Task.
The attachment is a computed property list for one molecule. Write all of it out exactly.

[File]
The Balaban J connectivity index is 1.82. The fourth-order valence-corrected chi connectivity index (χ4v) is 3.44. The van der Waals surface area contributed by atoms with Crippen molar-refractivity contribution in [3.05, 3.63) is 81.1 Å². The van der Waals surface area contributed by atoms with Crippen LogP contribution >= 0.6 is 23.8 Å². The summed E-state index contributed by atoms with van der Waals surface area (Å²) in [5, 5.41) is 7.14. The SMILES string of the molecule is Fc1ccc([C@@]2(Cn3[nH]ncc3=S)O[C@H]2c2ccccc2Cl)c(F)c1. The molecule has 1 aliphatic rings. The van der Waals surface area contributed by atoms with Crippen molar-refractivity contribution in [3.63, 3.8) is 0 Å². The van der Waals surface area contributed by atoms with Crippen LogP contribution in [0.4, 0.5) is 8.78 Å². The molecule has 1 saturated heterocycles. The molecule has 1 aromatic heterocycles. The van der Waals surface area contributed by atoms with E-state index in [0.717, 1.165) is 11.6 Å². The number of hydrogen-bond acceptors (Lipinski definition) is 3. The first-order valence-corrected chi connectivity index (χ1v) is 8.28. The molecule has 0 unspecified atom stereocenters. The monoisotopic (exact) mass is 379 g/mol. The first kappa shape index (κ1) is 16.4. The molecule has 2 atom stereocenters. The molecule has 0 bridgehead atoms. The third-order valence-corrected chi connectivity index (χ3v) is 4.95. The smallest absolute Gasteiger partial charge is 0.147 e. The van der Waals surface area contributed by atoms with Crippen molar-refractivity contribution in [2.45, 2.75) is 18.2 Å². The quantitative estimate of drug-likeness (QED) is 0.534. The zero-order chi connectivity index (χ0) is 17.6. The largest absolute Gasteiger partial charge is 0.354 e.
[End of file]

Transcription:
The Balaban J connectivity index is 1.82. The fourth-order valence-corrected chi connectivity index (χ4v) is 3.44. The van der Waals surface area contributed by atoms with Crippen molar-refractivity contribution in [3.05, 3.63) is 81.1 Å². The van der Waals surface area contributed by atoms with Crippen LogP contribution >= 0.6 is 23.8 Å². The summed E-state index contributed by atoms with van der Waals surface area (Å²) in [5, 5.41) is 7.14. The SMILES string of the molecule is Fc1ccc([C@@]2(Cn3[nH]ncc3=S)O[C@H]2c2ccccc2Cl)c(F)c1. The molecule has 1 aliphatic rings. The van der Waals surface area contributed by atoms with Crippen molar-refractivity contribution in [3.63, 3.8) is 0 Å². The van der Waals surface area contributed by atoms with Crippen LogP contribution in [0.4, 0.5) is 8.78 Å². The molecule has 1 saturated heterocycles. The molecule has 1 aromatic heterocycles. The van der Waals surface area contributed by atoms with E-state index in [0.717, 1.165) is 11.6 Å². The number of hydrogen-bond acceptors (Lipinski definition) is 3. The first-order valence-corrected chi connectivity index (χ1v) is 8.28. The molecule has 0 unspecified atom stereocenters. The monoisotopic (exact) mass is 379 g/mol. The first kappa shape index (κ1) is 16.4. The molecule has 2 atom stereocenters. The molecule has 0 bridgehead atoms. The third-order valence-corrected chi connectivity index (χ3v) is 4.95. The smallest absolute Gasteiger partial charge is 0.147 e. The van der Waals surface area contributed by atoms with Crippen molar-refractivity contribution in [2.45, 2.75) is 18.2 Å². The quantitative estimate of drug-likeness (QED) is 0.534. The zero-order chi connectivity index (χ0) is 17.6. The largest absolute Gasteiger partial charge is 0.354 e.